• it is necessary to determine the deadline that the landlord must meet with respect to the delivery date of the leased premises so that the tenant can complete the work prior to the commencement date of the term and of the payment of rent, as well as the improvement period granted to the tenant to carry out the work;
  • should the landlord be unable to meet the delivery date for taking possession of the leased premises and leasehold improvements by the tenant, the landlord may have anticipated that the date will be delayed and the date of taking possession, the starting date and the date of payment of rent will be delayed accordingly;
  • has the tenant negotiated a way out should the landlord fail to meet an outside date for the delivery or for its own prepossession work?
  • financial obligations due but not directly related to the impossibility to act could remain payable, whether or not the work, date of possession or beginning of the lease is delayed, postponed;
  • should the leasehold improvements be reasonably completed after the end of the quarantine period and before the date initially scheduled for the commencement date of the lease, rent could be due as initially scheduled, notwithstanding that the completion of such work were more expensive.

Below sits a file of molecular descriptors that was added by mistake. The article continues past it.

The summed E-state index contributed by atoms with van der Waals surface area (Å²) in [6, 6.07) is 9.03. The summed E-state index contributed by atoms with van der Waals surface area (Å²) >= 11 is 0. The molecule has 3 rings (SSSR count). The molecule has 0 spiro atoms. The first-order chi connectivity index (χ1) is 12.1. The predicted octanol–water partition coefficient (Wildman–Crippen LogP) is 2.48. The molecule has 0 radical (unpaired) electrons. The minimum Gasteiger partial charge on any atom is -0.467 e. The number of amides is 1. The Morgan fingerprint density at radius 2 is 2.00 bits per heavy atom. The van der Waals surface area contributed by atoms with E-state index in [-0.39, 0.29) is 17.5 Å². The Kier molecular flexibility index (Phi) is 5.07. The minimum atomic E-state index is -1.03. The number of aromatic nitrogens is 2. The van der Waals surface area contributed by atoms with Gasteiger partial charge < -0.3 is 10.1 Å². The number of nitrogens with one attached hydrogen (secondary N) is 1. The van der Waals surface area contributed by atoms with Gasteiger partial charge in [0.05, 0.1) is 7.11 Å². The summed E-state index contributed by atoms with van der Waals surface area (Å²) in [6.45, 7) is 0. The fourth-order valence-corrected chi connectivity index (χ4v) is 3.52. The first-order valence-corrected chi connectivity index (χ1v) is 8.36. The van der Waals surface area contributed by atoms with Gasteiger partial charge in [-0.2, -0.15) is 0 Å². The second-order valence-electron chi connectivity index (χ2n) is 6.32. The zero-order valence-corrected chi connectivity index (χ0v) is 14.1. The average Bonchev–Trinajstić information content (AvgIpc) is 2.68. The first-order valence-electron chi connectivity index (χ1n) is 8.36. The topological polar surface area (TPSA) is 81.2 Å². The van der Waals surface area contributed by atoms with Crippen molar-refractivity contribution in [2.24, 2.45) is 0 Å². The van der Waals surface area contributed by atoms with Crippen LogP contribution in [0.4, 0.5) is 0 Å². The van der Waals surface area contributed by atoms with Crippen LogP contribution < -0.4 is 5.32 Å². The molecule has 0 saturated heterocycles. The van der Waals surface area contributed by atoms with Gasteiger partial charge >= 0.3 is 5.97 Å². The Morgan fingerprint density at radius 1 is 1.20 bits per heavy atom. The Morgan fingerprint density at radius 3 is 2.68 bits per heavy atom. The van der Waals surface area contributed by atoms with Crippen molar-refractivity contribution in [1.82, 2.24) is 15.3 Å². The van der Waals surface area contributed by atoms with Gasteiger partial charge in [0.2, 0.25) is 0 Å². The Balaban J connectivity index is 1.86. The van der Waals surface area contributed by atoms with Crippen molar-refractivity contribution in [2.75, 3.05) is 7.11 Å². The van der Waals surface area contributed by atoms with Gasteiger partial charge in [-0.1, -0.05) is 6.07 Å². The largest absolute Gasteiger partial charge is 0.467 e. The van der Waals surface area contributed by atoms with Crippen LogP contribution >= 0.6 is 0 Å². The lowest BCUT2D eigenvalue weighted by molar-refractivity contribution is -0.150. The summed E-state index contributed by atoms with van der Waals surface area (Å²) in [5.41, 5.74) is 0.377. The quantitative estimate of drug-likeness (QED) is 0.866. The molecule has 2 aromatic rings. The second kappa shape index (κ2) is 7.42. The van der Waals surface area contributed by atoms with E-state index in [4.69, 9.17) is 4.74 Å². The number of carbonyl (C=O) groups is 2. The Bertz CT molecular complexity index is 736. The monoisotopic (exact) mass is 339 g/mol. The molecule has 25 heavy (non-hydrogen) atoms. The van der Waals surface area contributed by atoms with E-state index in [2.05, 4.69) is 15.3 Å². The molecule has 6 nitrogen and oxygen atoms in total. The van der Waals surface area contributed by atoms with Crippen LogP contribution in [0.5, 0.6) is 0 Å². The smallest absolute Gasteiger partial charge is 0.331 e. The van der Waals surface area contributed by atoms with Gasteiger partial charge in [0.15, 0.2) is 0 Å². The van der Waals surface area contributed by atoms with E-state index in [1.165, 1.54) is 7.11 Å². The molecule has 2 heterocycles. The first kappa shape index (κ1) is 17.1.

Careful analysis of the lease clauses and its mechanism must be made to determine whether force majeure applies and the potential impact of same on each party's performance.

Alternatives to Ensure the Stability of Your Contract

Should there be a clause of force majeure in the lease, remember that its interpretation and applicability remain subject to the Court's assessment and discretion. The exceptional circumstances and uncertainties arising from COVID-19 and the ministerial orders must also be considered when assessing the risks and costs before forcing a judicial debate. The contracting parties should, in accordance with the guiding principles of civil procedure, consider the options and alternatives available to them in order to provide for the stability and durability of the contractual relationship once the crisis is over, provided that such a solution is possible and beneficial when compared to the commercial risk of litigation.